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Picture of Successful Garden on a Shoestring Budget
There are many ways to a successful garden without breaking the bank on items that can be made out of junk that most people have lying around or can be found easily. I will show you a few things I have done with my garden this year that increase its success without added expense (and with the added benefit of re-purposing items that would have otherwise been thrown out).
 
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Step 1: Raised beds, the easy way

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I had tons of firewood that was a bit past its prime and no longer suitable for burning in my fire place. I took this wood and outlined my garden bed. I then filled the outline with compost (this area had been double dug last year following the procedure described in John Jeavon's book). The wood border serves as a great way to attract beneficial insects and fungi to my garden plants. I eventually added edible pearl oyster mushroom plugs to some of the logs so that I'd have some mushrooms to go with my veggies.

Step 2: Bring in the junk

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Next I used whatever junk I could find to act as additional raised planters, fencing, shade providers and critter deterrents. The number one critter I need to deter are my dogs but they keep most everything else away from my garden. The junk depicted in this image is more than enough to keep my dogs at bay.

Step 3: Let there be veggies!

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This is a view from the opposite end (south side) of my garden. Notice the containers lining the wall on the north side. Putting them here ensures that they don't block the precious sun for my other veggies while also acting as a further deterrent for my acrobatic wall climbing canine friends. About this time, some birds figured out that the garden was a safe haven from my dogs that had an added benefit of providing food. I started stringing old fencing from the wheelbarrow and broken table over the more delicate veggies. I also had a 'mower incident' around the same time which resulted in a destroyed belt. I discovered in a humorous way how much this belt looked like a snake while it was sitting on my desk waiting for me to track down a replacement on the internet. Needless to say it became another effective line of defence in my garden.

Step 4: Reaching for the Sky!

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As veggies grow in a garden setting, they often have a need for something to support them. This is where all kinds of junk really shines. In addition to the legs of the table that was already in my garden, I used sticks, old bamboo, and just about any long straight object I could find that could be easily driven into the ground. One of the best finds here was the metal insides of your typical campaign slogan poster/landscaping advertisement. These things typically litter my neighborhood for far to long, so I was glad to find a way to re-purpose them. Instant trellis.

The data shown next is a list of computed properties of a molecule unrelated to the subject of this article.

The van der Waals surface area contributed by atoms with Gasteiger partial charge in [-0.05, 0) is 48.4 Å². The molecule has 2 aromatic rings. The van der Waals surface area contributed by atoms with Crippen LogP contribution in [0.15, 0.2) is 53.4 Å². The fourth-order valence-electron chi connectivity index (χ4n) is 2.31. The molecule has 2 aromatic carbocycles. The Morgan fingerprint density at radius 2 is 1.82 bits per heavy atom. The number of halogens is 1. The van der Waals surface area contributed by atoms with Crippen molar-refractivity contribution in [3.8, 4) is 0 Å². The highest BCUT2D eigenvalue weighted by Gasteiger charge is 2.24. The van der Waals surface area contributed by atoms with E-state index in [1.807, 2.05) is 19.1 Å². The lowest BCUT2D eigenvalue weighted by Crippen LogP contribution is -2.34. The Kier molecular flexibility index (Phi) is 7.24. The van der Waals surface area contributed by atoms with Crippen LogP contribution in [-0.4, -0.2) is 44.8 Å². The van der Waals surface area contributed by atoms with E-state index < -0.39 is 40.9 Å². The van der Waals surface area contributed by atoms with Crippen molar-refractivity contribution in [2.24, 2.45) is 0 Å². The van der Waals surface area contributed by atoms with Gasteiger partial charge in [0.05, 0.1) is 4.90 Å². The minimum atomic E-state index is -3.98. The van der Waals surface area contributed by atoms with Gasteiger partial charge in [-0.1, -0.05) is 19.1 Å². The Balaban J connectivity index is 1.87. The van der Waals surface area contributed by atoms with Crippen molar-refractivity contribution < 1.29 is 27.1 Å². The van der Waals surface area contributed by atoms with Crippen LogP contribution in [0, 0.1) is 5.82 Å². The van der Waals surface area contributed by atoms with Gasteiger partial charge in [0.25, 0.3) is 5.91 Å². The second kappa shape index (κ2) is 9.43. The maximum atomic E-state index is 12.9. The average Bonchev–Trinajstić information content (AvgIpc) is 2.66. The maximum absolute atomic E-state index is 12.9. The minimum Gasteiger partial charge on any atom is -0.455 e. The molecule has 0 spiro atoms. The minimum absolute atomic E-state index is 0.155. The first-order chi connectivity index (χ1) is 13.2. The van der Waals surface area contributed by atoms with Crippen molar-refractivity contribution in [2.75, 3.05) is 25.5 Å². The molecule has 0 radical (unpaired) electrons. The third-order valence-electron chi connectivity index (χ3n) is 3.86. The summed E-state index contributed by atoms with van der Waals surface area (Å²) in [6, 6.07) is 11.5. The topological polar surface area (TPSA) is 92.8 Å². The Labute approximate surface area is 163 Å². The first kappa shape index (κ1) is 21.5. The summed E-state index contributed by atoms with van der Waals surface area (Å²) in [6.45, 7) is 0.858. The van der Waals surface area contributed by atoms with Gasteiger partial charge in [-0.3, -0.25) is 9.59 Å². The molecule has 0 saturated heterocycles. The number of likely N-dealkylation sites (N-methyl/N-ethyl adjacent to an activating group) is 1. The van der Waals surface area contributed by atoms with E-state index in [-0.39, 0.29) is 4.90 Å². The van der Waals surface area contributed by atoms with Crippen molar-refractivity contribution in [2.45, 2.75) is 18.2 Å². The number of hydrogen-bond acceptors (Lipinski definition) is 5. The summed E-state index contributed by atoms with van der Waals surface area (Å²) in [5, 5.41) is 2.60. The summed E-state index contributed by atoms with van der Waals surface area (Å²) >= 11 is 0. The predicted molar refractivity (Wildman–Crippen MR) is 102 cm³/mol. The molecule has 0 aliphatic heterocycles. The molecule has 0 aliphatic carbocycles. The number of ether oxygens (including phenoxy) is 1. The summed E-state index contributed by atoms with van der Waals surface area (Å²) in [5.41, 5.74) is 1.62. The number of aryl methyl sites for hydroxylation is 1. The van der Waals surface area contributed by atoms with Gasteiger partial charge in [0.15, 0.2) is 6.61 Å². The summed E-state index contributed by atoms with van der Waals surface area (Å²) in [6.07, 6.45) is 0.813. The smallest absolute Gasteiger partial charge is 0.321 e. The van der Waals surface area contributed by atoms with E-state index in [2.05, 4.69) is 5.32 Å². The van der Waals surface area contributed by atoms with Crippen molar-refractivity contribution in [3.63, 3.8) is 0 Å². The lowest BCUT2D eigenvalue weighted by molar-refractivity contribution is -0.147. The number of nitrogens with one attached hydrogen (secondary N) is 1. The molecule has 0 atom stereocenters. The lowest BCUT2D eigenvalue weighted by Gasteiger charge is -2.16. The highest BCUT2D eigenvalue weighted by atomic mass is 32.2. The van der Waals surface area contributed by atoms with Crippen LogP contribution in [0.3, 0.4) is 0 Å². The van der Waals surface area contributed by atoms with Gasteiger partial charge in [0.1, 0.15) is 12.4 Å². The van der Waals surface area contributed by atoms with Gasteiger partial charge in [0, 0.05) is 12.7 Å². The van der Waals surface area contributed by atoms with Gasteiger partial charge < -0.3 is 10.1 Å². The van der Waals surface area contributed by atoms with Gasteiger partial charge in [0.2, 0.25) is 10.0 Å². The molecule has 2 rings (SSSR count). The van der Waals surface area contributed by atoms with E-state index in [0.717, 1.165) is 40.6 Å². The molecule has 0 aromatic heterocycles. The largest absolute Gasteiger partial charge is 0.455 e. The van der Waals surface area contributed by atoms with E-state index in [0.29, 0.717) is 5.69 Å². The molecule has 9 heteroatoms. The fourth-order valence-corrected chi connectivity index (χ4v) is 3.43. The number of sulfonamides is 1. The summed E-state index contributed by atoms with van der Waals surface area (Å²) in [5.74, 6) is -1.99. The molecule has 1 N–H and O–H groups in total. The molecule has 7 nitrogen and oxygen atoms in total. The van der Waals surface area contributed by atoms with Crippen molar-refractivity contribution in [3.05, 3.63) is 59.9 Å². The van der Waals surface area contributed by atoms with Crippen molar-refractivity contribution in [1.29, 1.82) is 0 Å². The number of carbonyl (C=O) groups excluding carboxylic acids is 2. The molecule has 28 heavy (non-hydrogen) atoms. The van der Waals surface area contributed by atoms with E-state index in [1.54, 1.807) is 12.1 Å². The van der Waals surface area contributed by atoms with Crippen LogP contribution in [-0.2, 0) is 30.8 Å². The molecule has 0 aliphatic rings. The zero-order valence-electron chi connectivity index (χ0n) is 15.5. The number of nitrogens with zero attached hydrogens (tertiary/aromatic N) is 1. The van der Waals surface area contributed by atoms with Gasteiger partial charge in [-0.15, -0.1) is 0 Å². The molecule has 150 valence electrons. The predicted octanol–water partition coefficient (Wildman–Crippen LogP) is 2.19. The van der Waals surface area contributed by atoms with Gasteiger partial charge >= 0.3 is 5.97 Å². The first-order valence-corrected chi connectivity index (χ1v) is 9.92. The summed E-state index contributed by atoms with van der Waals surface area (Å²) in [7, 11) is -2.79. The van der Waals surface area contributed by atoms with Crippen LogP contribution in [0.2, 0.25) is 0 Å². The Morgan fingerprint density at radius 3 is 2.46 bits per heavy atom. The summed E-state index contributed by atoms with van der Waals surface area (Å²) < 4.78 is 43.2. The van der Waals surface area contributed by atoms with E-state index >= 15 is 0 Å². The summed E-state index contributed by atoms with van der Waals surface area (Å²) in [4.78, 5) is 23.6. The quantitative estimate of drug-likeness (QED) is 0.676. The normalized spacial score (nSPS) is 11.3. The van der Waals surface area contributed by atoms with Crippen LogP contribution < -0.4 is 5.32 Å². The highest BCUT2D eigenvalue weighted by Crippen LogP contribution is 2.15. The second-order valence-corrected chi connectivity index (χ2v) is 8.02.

Step 5: And now for something different

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Although not technically part of my veggie garden, I dusted off some of my old Boy Scout skills to lash together a structure for my hops to climb on. Basically, lay three posts of the same size next to each other with the center post pointing in the opposite direction of the two outside posts. Tie a clove hitch to one of the outside posts and then wrap the string around all of the posts about 6 or 7 times. Wrap another few times in the opposite direction in between each post. Finally, tie another clove hitch to the other outside post. Stand the posts up and spread them in a tripod formation and hang some more string from it.

Step 6: What makes it all worthwhile

Picture of what makes it all worthwhile
Final shot of what my garden looks like today. Other than a few problems with cutworms (hence my small number of corn plants), my garden has been much more productive and problem free compared to last year.
WILL625 years ago
Did you use the "CUTWORM" collars this year?
jdonmoyer (author)  WILL625 years ago
Yes, I tried them this year and they worked like a charm. Thanks again for the tip. Of course as is always the case with gardening, I have new problems to deal with this year ;)
WILL625 years ago
Have you ever tried "collars"? just a circle of cardboard...make a strip of card board long enough to circle the stem of your plant about 3/4" away from the stem all the way around staple it together and bury the bottom 1/2" in the soil make the whole collar about 3" tall....I save paper towel tubes and cut em up, this will keep those $%^#@ cutworms from destroying your plants, I used to have cutworms cuttin my tomatos but with collars no problem anymore, and the price is "RIGHT" 
jdonmoyer (author)  WILL625 years ago
Thanks for the tip.  I'll be sure to try them around my corn plants this year.
lemonie6 years ago
As a contest entry you should rotate the images that need to be displayed as "portrait" L